Will Rogers once said. “Diplomacy is the art of saying ‘Nice doggie’ until you can find a rock.” One of my all-time favorite bumper stickers says: “All generalizations are false.”
Another ditty that has found its way around the Internet recently goes something like this: “The early bird gets the worm but the second mouse gets the cheese.”
And I love this one: “Energizer Bunny arrested, charged with battery.”
Humor is part of the human condition
There is always a raging kernel of truth in good humor which is why it tickles us. You know this one, right? “Just accept the fact that some days you’re the pigeon, and some days you’re the statue.”
Infamous by now, this one can be found in many a toilet cubical: “I don’t suffer from stress. I’m a carrier.”
Some forms of humor address our social condition, some our human condition, others our physical or mental condition. Some, like this one, play on safety conditions:
“Warning: Dates in calendar are closer than they appear.” Or this one, which plays on the multigenerational family process: “Be nice to your kids. They’ll choose your nursing home one day.”
The “Why Did the Chicken Cross the Road” queries are some of the more brilliant. Surely you’ve heard these answers:
Buddha: If you ask this question, you deny your own chicken-nature.
Howard Cosell: It may very well have been one of the most astonishing events to grace the annals of history. An historic,
unprecedented avian biped with the temerity to attempt such a herculean achievement formerly relegated to homo sapien pedestrians is truly a remarkable occurrence.
Ronald Reagan: I forget.
These remind of me of yet another old one: “Politicians and diapers have one thing in common. They should both be changed regularly and for the same reason.”
It’s hard, though, to beat zany one-liners like, “The elevator doesn’t go all the way to the top floor.” Or, “A closed mouth gathers no feet.” – “Before marriage, a man yearns for the woman he loves. After marriage, the ‘Y’ becomes silent.” –”Money can’t buy happiness; it can, however, rent it.”
OXYMORONS are particularly fun: act naturally – airline food – Amtrak schedule – constant variable – corporate conscience – deafening silence – family vacation – good grief – ill health – industrial park – old news – terribly pleased – virtual reality.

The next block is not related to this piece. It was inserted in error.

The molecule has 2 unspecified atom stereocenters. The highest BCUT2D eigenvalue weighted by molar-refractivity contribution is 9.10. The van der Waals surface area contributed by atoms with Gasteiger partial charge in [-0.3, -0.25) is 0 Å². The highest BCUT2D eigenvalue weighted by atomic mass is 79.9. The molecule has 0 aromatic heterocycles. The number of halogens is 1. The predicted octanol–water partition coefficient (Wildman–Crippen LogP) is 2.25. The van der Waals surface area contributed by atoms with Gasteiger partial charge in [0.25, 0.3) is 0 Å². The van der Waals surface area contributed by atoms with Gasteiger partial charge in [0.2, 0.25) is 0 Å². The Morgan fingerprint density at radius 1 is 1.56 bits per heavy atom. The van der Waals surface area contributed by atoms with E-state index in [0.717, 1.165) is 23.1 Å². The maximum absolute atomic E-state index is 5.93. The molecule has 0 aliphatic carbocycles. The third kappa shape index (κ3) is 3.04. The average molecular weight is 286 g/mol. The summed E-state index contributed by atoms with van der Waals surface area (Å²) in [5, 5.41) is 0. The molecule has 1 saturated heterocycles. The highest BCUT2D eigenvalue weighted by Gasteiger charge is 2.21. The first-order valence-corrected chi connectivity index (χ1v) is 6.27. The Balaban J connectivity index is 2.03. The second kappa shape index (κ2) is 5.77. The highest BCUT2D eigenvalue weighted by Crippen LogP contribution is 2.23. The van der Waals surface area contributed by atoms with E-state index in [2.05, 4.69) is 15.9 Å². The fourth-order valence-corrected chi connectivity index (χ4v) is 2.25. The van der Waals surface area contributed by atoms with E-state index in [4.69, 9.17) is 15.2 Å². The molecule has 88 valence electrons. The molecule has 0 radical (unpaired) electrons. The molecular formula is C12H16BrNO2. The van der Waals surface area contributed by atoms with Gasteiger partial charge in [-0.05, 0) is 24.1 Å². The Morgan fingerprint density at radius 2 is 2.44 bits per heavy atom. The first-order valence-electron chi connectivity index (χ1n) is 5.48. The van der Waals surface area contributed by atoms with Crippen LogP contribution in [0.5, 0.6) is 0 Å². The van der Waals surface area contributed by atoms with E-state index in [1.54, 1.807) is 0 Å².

Our mind savors a good twist! And it eagerly takes us places like this: Jean-Paul Sartre is sitting at a French cafe, revising his draft of Being and Nothingness. He says to the waitress, “I’d like a cup of coffee, please, with no cream.” The waitress replies, “I’m sorry, monsieur, but we’re out of cream. How about with no milk?”
This answering machine message is one of the best: “You’re growing tired. Your eyelids are getting heavy. You feel very sleepy now. You are gradually losing your willpower and your ability to resist suggestions. When you hear the tone you will feel helplessly compelled to leave your name, number, and a message.” hehe
Scientists have found that laughter is a form of internal massaging that exercises the body and stimulates the release of beneficial brain neurotransmitters and hormones. A positive outlook and laughter are actually good for your health! If you haven’t read Norman Cousin’s book on this, you should.
Adults laugh approximately 15 times per day while children laugh about 400 times a day! When we grow up, somehow we loose a few hundred laughs a day. It is sad and it can be life threatening.
Did you know that a good belly laugh gives you the same benefits as an aerobic workout? Laughter boosts the immune system and lessens pain; it also reduces stress, lowers blood pressure, and has a beneficial effect on our overall well-being. Laughter may also help protect you against a heart attack.
We know that exercising, not smoking, and eating foods low in saturated fat will reduce the risk of heart disease. Perhaps regular, hearty laughter should be added to the list. Ah, but that doesn’t sound very mediciny, eh?
So, how many psychiatrists does it take to change a light bulb? Only one – but it will take a long long time, and the light bulb has got to really want to change.
This material may not be published, broadcast, rewritten, or redistributed. © 2010 Dr. Ellen K. Rudolph. All rights reserved.